By Matthew Owings, Capital News Service
This year will be forever known as the season of resurgence for Washington and Baltimore baseball, as the Nationals and Orioles are both headed for the playoffs.
Not since 1969 had baseball teams from the two cities—back then it was the Orioles and Senators—both finished with a winning record. The 1969 Orioles went 109-53; the Senators 86-76.
"I'm not much of a history buff," said Washington Nationals manager Davey Johnson, thinking back to his playing days in 1969 with the Baltimore Orioles. "I know it was a great year for Baltimore, even though we lost."
Johnson, who played for the Orioles from 1965 to 1972, should know.
"I made the last out (in the World Series)," quipped Johnson, whose Birds lost to the New York Mets in the Fall Classic.
The 1969 Mets were managed by Gil Hodges, who had previously managed the Senators.
It's all but certain that fans have forgiven the 69-year-old former second baseman for ending the series against the Miracle Mets. After all, he's worked hard to redeem himself.
Last month, under Johnson's guidance, the Nationals clinched Washington's first playoff berth since 1933. And the last time the Orioles had a winning team was 1997, when Johnson won Manager of the Year as their skipper.
Hall of Fame pitcher Jim Palmer, Johnson's teammate with the Orioles in 1969, can't help but speak highly of that team.
" 'Pretty good?' We were really good!" he said proudly.
Palmer finished 16-4 that year on a staff that featured pitchers Mike Cuellar (23-11) and Dave McNally (20-7).
The starters were so good and went deep into games, allowing the team to carry fewer relievers.
"We had a limited bullpen," Palmer said. "We had all kinds of great depth on our bench because of not having to carry that many pitchers."
Hall of Fame Baltimore manager Earl Weaver called the shots in 1969.
"Earl felt that we had a really good ball club," said Palmer, who now calls games for the Orioles broadcast network, MASN. "And it was such a tough division."
Palmer and Johnson were teammates for large portions of both their careers, and the pitcher compares Johnson as a manager favorably to the legendary Weaver.
While the Orioles were once a dominant franchise, the Nationals, and Senators before them, were hardly ever in contention.
William Gildea covered sports for The Washington Post for 40 years and recalls the Senators as a faltering franchise. He said the buzz around the 2012 Nationals easily surpasses any year for its DC predecessor.
"There's just more interest in baseball in Washington now than there was when the Senators were here," he said.
In their last Washington incarnation, the Senators played in town from 1961 to 1971.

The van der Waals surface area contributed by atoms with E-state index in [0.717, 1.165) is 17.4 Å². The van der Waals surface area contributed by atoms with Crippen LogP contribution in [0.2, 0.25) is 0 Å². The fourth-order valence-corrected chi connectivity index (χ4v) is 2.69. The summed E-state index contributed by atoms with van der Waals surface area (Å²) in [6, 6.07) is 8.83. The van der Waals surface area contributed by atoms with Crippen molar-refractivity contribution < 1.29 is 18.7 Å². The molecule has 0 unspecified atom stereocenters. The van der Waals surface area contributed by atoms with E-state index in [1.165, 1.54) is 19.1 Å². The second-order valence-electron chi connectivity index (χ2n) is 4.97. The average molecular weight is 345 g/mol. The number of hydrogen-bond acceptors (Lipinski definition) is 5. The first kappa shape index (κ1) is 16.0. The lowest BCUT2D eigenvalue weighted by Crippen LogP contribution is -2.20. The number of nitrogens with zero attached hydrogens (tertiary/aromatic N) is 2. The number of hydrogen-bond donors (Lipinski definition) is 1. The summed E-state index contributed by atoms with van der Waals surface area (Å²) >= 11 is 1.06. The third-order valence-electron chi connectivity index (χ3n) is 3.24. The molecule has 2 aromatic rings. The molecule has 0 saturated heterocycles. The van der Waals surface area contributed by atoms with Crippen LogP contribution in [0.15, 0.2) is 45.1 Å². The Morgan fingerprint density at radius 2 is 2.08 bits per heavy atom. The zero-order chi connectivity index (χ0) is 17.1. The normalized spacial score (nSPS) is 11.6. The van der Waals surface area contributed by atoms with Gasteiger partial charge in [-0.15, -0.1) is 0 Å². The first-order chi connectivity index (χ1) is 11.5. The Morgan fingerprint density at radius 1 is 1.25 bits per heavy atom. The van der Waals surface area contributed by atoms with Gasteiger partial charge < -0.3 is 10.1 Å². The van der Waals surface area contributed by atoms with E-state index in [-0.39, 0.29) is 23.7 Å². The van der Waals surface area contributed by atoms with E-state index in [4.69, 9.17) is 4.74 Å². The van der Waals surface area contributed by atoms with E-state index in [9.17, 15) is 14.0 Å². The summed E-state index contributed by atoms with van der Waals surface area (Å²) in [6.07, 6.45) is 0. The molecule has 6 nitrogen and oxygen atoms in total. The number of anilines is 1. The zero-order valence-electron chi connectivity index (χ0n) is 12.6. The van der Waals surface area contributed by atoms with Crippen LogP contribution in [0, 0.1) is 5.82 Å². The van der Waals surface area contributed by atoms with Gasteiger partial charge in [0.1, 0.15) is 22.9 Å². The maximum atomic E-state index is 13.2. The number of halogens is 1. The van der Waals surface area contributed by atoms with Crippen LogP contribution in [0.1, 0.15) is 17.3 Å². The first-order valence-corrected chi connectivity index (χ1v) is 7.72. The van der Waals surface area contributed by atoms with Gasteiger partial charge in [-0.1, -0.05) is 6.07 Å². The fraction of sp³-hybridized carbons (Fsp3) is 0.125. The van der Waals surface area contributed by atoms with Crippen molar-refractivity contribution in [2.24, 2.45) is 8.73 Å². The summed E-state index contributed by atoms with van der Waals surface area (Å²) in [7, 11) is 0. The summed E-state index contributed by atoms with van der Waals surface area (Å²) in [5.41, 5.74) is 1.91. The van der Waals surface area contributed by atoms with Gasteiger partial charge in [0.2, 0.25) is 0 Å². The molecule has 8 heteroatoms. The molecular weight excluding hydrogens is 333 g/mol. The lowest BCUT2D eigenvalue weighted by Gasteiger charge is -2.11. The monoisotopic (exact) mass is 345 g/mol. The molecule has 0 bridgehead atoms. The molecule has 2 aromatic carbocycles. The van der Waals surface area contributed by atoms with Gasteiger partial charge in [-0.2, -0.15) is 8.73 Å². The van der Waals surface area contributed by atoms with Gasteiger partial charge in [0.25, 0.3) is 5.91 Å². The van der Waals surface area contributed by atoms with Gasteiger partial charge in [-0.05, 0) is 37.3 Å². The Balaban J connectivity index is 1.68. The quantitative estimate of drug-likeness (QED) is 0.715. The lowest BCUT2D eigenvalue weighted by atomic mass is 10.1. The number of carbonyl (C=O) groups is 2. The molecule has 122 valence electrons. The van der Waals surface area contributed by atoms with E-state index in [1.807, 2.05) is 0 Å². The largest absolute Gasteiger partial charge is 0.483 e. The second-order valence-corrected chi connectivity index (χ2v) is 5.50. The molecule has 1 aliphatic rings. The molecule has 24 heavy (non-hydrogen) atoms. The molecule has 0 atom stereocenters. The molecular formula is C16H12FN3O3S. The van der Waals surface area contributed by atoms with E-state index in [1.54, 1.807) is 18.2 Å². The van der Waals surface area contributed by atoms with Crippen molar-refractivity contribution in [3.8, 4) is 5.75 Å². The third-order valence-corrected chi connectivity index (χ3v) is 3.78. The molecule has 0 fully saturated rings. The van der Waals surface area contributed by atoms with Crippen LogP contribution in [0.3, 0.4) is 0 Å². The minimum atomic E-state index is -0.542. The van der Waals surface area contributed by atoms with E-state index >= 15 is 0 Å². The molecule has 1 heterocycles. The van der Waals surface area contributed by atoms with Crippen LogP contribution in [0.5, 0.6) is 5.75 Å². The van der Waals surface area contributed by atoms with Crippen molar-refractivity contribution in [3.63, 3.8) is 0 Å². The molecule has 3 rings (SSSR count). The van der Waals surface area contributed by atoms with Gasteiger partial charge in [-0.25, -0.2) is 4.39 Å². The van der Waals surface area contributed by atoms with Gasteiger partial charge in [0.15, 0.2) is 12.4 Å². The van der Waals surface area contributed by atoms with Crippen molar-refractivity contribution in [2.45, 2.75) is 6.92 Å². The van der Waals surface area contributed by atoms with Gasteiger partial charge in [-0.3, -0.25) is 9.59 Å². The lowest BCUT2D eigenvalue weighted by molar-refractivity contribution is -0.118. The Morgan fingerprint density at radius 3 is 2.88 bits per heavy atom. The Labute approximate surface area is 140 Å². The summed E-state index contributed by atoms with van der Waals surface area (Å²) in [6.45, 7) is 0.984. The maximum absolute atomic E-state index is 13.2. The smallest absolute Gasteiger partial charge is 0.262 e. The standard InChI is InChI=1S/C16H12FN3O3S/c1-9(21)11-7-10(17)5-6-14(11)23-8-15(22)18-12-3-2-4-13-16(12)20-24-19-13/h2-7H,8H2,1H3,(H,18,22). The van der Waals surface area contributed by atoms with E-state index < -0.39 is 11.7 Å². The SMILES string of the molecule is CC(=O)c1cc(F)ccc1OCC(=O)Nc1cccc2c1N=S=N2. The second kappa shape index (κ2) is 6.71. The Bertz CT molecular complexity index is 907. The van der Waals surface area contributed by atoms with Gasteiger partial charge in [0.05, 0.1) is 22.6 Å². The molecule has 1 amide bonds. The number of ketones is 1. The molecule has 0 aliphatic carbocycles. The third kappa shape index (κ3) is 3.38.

In 1969, in a last-ditch effort to gain more support, Senators' owner Bob Short hired Ted Williams to manage the club. Williams had ended his historic playing career nine years earlier, and was admittedly out of touch with the game.
"Short wanted a big name to manage," Gildea said. "He persuaded Williams to come out of retirement."
Gildea visited the former Red Sox great at his home in Florida before the season.
"I can remember him asking me if the Senators had a good pitching staff," he said, laughing. "He didn't really follow the game, and knew little about the American League.
"He was more interested in fishing."
It may have been one of the franchise's best years with Williams at the helm, though speculation was that he wasn't the cause of the success.
"(Third base coach Wayne) Terwilliger did an awful lot of the managing in '69. He's probably the unsung hero of that club," Gildea said.
But what Williams lacked in managerial experience, he made up for in enthusiasm. He turned into more of a hitting coach, instilling the type of knowledge that could only come from one of history's greatest hitters, into the minds of some struggling Senators, Gildea said.
Lifelong Washington sports fan Andy Freeman, who grew up in Chevy Chase, knew the importance of having Williams in the dugout.
Micromanaging the entire game was one thing, but Williams' hitting techniques had an instant impact on the team.
"For one, (Ed) Brinkman's average went up about 100 points," Freeman said. "Ted Williams changed the culture of that team."
Freeman remembers the 1969 season as less than stellar for DC.
"Well, between Baltimore and Washington, we were always the lower team," Freeman said. "Baltimore was the big brother. It was a one-sided rivalry."
Sluggers like Boog Powell seemed to bring a little extra when the Senators were in the opposing dugout. Freeman remembers Powell hitting three opposite field home runs in one game at RFK. Years later, Freeman didn't forget.
"I once confronted Boog about it and said, 'you're the reason the Senators left Washington,' " Freeman said.
Powell, now known for the barbecue restaurant whose aroma wafts through the stands of Camden Yards, laughed off the accusation.
The Orioles play their first playoff game in Texas on Friday, while the Nationals await the winner of the National League wild card game.